Saturday, April 02, 2005

The most recent New Yorker has a fantastic article on Basquiat (by Peter Schjeldal). I haven't been to this most recent show, but I love the man's paintings. That self-removed-from-engrossed-self is, well, engrossing. It is the quality above any other that teases motion out of a canvas, though there isn't any technical way of describing it that I'm aware of. And what all the great painters have, of whatever style they engage in, from David to Rembrandt to, yes, Warhol--they keep the canvas moving. (not that I'm saying Warhol is 'Great,' in my opinion, but he's always fun to look at, and very much alive.)

The same goes with poets in a way. They keep the poem moving, the parts related dynamically--I don't mean dramatically, by the way, when I say dynamically. This quality's primacy is why criticism, especially school-centered criticism, can only at best half-answer to a poem's manifest poemness, in my opinion, as exciting and satisfying as such criticism can be to read while you're reading it. Not that schools aren't important and necessary, they are needed to both free and pattern a poet's ability to engage with her/his craft; but they have such minor predictive value. They aren't so close to the present as perception is, to reality.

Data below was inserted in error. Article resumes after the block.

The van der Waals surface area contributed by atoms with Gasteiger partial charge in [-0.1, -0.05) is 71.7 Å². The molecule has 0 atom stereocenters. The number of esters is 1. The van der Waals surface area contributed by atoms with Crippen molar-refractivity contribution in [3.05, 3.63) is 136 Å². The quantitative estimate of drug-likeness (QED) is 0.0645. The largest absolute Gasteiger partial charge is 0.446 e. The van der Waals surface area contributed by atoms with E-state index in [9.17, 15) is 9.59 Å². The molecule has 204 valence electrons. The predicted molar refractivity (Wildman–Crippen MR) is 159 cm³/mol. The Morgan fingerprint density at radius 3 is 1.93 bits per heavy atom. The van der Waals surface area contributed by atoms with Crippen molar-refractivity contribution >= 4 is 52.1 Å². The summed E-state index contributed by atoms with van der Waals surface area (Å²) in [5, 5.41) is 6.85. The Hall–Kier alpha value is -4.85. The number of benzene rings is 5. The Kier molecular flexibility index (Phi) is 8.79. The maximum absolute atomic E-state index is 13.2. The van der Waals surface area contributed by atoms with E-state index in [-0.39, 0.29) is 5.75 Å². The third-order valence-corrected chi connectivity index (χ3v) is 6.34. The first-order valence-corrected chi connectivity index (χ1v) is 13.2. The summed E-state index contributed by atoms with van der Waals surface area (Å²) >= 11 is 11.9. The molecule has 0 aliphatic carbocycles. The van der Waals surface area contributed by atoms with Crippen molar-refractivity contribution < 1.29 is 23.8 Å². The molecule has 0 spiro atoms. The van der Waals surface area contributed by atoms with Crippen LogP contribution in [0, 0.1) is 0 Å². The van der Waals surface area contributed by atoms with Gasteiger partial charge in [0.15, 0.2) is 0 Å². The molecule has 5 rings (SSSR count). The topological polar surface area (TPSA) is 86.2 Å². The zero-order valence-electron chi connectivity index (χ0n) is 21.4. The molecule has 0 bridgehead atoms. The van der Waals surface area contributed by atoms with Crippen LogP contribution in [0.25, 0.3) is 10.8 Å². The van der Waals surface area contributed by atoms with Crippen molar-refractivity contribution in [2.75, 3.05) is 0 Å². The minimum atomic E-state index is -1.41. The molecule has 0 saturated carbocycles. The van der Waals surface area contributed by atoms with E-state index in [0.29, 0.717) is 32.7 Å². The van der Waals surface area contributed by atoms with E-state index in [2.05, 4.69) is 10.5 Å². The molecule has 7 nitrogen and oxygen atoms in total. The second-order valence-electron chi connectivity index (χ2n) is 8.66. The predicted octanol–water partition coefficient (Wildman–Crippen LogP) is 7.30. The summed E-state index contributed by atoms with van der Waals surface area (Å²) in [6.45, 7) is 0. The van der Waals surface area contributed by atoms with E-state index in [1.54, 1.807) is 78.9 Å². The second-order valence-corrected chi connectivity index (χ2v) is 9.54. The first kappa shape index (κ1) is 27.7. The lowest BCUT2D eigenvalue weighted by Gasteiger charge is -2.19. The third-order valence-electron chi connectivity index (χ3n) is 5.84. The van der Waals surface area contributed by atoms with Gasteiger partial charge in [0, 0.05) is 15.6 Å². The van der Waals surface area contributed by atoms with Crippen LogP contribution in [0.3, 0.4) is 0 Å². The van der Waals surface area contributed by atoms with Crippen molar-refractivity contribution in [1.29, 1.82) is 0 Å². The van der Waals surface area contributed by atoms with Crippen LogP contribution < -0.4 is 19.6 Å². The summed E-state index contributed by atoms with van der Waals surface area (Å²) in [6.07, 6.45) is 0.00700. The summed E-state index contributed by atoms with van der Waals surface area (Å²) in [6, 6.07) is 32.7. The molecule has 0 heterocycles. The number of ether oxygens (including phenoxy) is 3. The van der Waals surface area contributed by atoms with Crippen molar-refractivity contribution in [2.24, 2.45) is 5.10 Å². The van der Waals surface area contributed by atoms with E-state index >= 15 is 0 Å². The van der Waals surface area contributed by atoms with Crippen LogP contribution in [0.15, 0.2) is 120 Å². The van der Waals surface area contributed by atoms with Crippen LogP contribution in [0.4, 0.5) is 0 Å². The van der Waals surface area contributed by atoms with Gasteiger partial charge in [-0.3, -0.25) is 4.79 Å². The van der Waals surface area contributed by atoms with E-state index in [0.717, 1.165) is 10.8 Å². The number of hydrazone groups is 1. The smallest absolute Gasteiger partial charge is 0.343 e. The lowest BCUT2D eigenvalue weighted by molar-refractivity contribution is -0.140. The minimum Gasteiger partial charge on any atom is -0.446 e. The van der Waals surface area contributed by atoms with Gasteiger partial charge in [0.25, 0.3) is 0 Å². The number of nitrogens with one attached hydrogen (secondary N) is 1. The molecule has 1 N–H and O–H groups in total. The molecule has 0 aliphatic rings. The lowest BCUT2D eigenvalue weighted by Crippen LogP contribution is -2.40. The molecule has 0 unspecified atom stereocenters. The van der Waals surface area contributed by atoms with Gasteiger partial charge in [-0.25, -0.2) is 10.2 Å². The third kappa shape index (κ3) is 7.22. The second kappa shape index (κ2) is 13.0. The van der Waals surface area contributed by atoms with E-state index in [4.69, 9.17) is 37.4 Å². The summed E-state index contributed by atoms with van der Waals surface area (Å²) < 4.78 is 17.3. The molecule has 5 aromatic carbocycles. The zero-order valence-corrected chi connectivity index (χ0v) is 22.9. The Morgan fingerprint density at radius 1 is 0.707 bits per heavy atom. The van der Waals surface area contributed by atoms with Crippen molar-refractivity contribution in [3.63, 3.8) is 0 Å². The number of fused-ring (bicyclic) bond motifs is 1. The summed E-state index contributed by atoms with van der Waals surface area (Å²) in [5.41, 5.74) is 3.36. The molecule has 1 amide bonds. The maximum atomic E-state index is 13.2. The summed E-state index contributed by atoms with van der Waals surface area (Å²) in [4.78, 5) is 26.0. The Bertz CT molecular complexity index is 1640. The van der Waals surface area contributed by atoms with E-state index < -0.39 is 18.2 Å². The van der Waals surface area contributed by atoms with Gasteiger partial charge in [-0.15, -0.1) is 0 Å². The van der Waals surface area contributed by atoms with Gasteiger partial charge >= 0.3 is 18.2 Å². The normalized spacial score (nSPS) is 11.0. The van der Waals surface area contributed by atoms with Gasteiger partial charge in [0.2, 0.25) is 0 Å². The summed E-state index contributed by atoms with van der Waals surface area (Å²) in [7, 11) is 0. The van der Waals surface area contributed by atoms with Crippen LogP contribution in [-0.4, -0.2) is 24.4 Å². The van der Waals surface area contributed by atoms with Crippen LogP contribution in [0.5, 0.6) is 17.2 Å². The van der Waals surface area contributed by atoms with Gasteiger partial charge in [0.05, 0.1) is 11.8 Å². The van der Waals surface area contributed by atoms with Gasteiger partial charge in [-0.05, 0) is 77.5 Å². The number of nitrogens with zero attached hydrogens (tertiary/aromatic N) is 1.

Anyway, I remember first seeing Basquiat's work, at the Whitney retrospective in (I think) 1992 (it may have been 2 years before or after). Absolutely blew my mind. If you can get to this one, I'd highly suggest it. And also love to hear how it was.

On another note, regarding Robert Creeley dying, I've been very affected by it. Other poets I've admired have died, and they have seemed public in their dying. But Creeley, despite his age, feels like a contemporary. I mean that as a compliment, obviously. He's not 'just' some writer who occupies a niche in the evolution of American poetry--he really was right there with you, in the poems. And it seems strange somehow that he can die, being ageless like that.

I remember reading "I know a man" in 1993, in an undergrad workshop--a classmate was pretty excited about the New Testament symbolism, and going on about it, and I was like, no, that has nothing to do with it, look how these lines move! He really was such a good poet, and I'm grateful for what he wrote. Rest in peace, indeed, gone-back-where-you-came-from.

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